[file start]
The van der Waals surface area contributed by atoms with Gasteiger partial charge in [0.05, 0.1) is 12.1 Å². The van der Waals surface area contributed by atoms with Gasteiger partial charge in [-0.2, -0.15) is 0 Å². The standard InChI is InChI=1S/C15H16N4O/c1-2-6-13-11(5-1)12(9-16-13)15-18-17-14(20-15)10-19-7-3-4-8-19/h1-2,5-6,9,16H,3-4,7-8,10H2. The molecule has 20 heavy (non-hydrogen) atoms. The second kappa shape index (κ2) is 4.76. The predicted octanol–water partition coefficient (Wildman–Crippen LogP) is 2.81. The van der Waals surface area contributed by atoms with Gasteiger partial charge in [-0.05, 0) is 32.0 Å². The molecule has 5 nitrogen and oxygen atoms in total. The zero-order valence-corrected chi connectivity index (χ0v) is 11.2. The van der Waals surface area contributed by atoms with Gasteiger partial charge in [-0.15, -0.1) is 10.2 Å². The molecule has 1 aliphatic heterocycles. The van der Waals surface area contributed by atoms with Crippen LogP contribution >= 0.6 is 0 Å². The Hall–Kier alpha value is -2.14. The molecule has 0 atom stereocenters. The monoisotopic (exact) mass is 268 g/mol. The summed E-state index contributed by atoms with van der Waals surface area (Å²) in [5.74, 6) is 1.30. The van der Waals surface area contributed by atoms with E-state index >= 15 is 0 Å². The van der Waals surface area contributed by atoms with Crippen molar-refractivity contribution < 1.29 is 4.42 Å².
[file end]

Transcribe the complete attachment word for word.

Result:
The van der Waals surface area contributed by atoms with Gasteiger partial charge in [0.05, 0.1) is 12.1 Å². The van der Waals surface area contributed by atoms with Gasteiger partial charge in [-0.2, -0.15) is 0 Å². The standard InChI is InChI=1S/C15H16N4O/c1-2-6-13-11(5-1)12(9-16-13)15-18-17-14(20-15)10-19-7-3-4-8-19/h1-2,5-6,9,16H,3-4,7-8,10H2. The molecule has 20 heavy (non-hydrogen) atoms. The second kappa shape index (κ2) is 4.76. The predicted octanol–water partition coefficient (Wildman–Crippen LogP) is 2.81. The van der Waals surface area contributed by atoms with Gasteiger partial charge in [-0.05, 0) is 32.0 Å². The molecule has 5 nitrogen and oxygen atoms in total. The zero-order valence-corrected chi connectivity index (χ0v) is 11.2. The van der Waals surface area contributed by atoms with Gasteiger partial charge in [-0.15, -0.1) is 10.2 Å². The molecule has 1 aliphatic heterocycles. The van der Waals surface area contributed by atoms with Crippen LogP contribution >= 0.6 is 0 Å². The Hall–Kier alpha value is -2.14. The molecule has 0 atom stereocenters. The monoisotopic (exact) mass is 268 g/mol. The summed E-state index contributed by atoms with van der Waals surface area (Å²) in [5.74, 6) is 1.30. The van der Waals surface area contributed by atoms with E-state index >= 15 is 0 Å². The van der Waals surface area contributed by atoms with Crippen molar-refractivity contribution < 1.29 is 4.42 Å².